(Lavendula vera, D. C.; L. Angustifolia, Moench.; L. spica, Linn.)
Like many of the other herbs discussed on the pages Our Herb Garden, lavender also has a connection to witch-craft and sorcery. Lavender was believed by the Tuscans to counteract the evil eye.
Lavender Folklore: Four Thieves Vinegar
Lavender also has been linked to the plague. For this bit of lavender folklore we have several conflicting versions but at some level when combined may actually make sense. Whether it is called Marseilles Vinegar, Four Thieves Vinegar or was invented by Richard Forthave, the concoction was said to protect people from catching the plague. While the recipe varied from location to location, lavender was a common ingredient – perhaps to mask the scent of less-pleasing ingredients like garlic and vinegar.
The folklore behind the name Four Thieves Vinegar has two different versions. One has four thieves upon capture admitting the brew allowed them to burgle the houses of plague victims without catching the dread disease themselves. Upon capture, they offered to trade their recipe in exchange for leniency. In a slightly different version of the story, the thieves had been captured prior to the plague outbreak. They invented the vinegar when they were sentenced to bury plague victims.
Lavender Folklore: Love & Protection
In Spain and Portugal, lavender was included in bonfires on St. John’s Day to help ward off evil spirits.
On St. Luke’s Day in the 14 and 1500s, young maidens sipped lavender in hopes that they would be granted a dream in which they would see their true love. Lavender tucked under the pillows of young men was thought to encourage them to ask for a lady’s hand in marriage. And completing the circle, lavender was used by wives to ensure their “husband’s marital passion.”
On the other hand, ladies of the unmaidenly sort, would wear lavender to attract customers. It would also protect them from cruelty and violence.
And, in yet another contradiction, lavender folklore also claims that if lavender is used in combination with rosemary it will preserve virtue.
Lavender Folklore: Medicinal Uses
One early work suggests steeping and draining a hank of cotton in the oil of lavender and hanging the dry cotton around the neck to ward off bugs and “other noxious insects” from attacking. Some folk medicine sources identified those bugs specifically as worms.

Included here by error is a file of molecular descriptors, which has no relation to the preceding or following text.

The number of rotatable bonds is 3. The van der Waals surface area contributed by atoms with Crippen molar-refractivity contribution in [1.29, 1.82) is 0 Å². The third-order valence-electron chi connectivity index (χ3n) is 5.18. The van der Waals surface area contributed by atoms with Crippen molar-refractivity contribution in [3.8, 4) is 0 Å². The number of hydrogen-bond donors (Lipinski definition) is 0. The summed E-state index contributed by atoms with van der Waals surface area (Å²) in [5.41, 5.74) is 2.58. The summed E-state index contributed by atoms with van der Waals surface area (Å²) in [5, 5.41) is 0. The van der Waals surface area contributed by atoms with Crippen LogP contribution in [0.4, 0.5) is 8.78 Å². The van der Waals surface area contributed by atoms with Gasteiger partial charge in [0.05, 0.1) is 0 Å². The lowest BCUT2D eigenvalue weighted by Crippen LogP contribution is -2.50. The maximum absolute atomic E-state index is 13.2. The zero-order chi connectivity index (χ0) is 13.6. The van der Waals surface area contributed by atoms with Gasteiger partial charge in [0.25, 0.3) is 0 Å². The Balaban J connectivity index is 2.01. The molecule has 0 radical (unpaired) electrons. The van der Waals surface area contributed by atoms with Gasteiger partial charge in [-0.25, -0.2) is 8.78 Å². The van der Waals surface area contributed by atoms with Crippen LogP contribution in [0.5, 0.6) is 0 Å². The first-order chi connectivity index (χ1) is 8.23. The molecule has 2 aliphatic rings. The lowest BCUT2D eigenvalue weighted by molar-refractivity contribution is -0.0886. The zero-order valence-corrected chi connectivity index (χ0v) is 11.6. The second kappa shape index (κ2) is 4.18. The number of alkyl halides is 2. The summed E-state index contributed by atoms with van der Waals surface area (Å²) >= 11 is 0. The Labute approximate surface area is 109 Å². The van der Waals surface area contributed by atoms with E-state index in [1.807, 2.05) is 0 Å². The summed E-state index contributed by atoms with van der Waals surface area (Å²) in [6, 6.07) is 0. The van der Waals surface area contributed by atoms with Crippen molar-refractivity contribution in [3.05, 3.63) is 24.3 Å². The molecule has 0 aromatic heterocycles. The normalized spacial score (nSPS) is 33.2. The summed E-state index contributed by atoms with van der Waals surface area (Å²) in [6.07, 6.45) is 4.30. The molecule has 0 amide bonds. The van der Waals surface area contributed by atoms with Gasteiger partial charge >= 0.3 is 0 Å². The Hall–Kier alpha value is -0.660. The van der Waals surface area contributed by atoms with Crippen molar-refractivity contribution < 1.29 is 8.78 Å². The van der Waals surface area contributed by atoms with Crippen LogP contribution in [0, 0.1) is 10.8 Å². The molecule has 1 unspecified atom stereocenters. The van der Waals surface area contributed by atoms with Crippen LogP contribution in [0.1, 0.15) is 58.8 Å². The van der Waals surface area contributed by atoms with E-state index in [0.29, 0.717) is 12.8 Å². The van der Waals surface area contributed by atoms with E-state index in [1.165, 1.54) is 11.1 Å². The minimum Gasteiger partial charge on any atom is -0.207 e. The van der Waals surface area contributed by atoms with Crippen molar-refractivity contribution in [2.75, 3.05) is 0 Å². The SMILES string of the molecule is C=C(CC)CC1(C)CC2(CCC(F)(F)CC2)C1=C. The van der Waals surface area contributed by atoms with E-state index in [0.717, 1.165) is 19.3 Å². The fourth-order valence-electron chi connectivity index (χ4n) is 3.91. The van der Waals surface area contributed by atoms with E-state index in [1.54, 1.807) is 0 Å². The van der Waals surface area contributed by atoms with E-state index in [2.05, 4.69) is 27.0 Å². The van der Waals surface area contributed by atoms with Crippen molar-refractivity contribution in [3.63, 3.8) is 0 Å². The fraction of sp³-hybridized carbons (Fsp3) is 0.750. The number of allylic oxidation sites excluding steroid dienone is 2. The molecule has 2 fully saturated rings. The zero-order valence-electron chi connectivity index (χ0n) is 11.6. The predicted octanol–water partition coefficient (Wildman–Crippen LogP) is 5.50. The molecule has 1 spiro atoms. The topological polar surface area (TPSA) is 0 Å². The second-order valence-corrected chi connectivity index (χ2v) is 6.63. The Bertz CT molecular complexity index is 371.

Oleum spicoe was created by mixing lavender oil with turpentine or spirit of wine and used for the curing of old sprains and stiff joints. Lavender oil, preferably made from the flowering tops as opposed to the stalks, was also used to stimulate paralyzed limbs.
Taken orally, lavender oil was credited with being a restorative and tonic against faintness, palpitations of a nervous sort, weak giddiness, spasms and colic. It was used to increase appetite, raise the spirits and dispel flatulence. It was also used for hysteria, palsy and similar disorders and acted as a powerful stimulant.
Gerard, author of Herball or Historie of Plants(1597), mentions using distilled water from the lavender flowers or oil made from the flowers and olive oil to treat palsy with the statement that doing so will “profiteth them much.”
Macerating the oils of lavender and rosemary, with cinnamon bark, nutmeg, and red sandal wood in wine for seven days produces tincture of red lavender which was once a popular medicinal cordial. “Palsy Drops”, a once well-known compound, was made from lavender with rosemary, cinnamon, nutmeg, red sandal wood, and spirits.
Lavandula latifolia essential oil is thought to promote the growth of hair when “weakly” or falling off.
Rubbing a few drops of lavender oil on the temples is said to cure nervous headaches. Tea brewed from lavender flowers was often prescribed as a treatment for headaches from fatigue or weakness. Mediterraneans were said to have prevented headaches from the sun by weaving lavender into their hats.
However, over-consumption of lavender oil from the tops can cause griping and colic. If the dose is substantial, it can cause a narcotic poisoning which causes death by convulsions.
One early British work mentions that the lions and tigers in the Zoological gardens “powerfully affected by the smell of lavender water and become docile under its influence.”
The antiseptic powers of lavender were well known and bundles of the dried herb would be burnt and left to smolder as a fumigant in a sickroom. (No date was given for this practice but the original source implies that the practice continues in the present day.)
Modern Medicinal Uses of Lavender.
Researchers are finding many of the medicinal attributes that have been paired with lavender throughout the centuries to be valid. Essential lavender oil has been scientifically found to be a powerful antiseptic that can kill typhoid, diphtheria, streptococcus, and pneumococus bacteria. And it is actually an effective antidote for some snake venom.
There are several companies marketing their versions of Four Thieves Vinegar in products like anti-bacterial lotions.
There are however some concerns that lavender oil should not be consumed by pregnant or breastfeeding women. It is thought the oil harms skin cells in vitro. Several recent studies have offered conflicting results and it is probably safer to just assume it is not safe than risk the health of your child.
Most of the remaining of the earlier medical uses lavender and lavender oil also appear to be founded upon fact with perhaps the notable exception of it being protection against the evil eye – that remains unproven.
Additional Lavender Information.
A yummy use for lavender buds is our Lavender Cookie Recipe.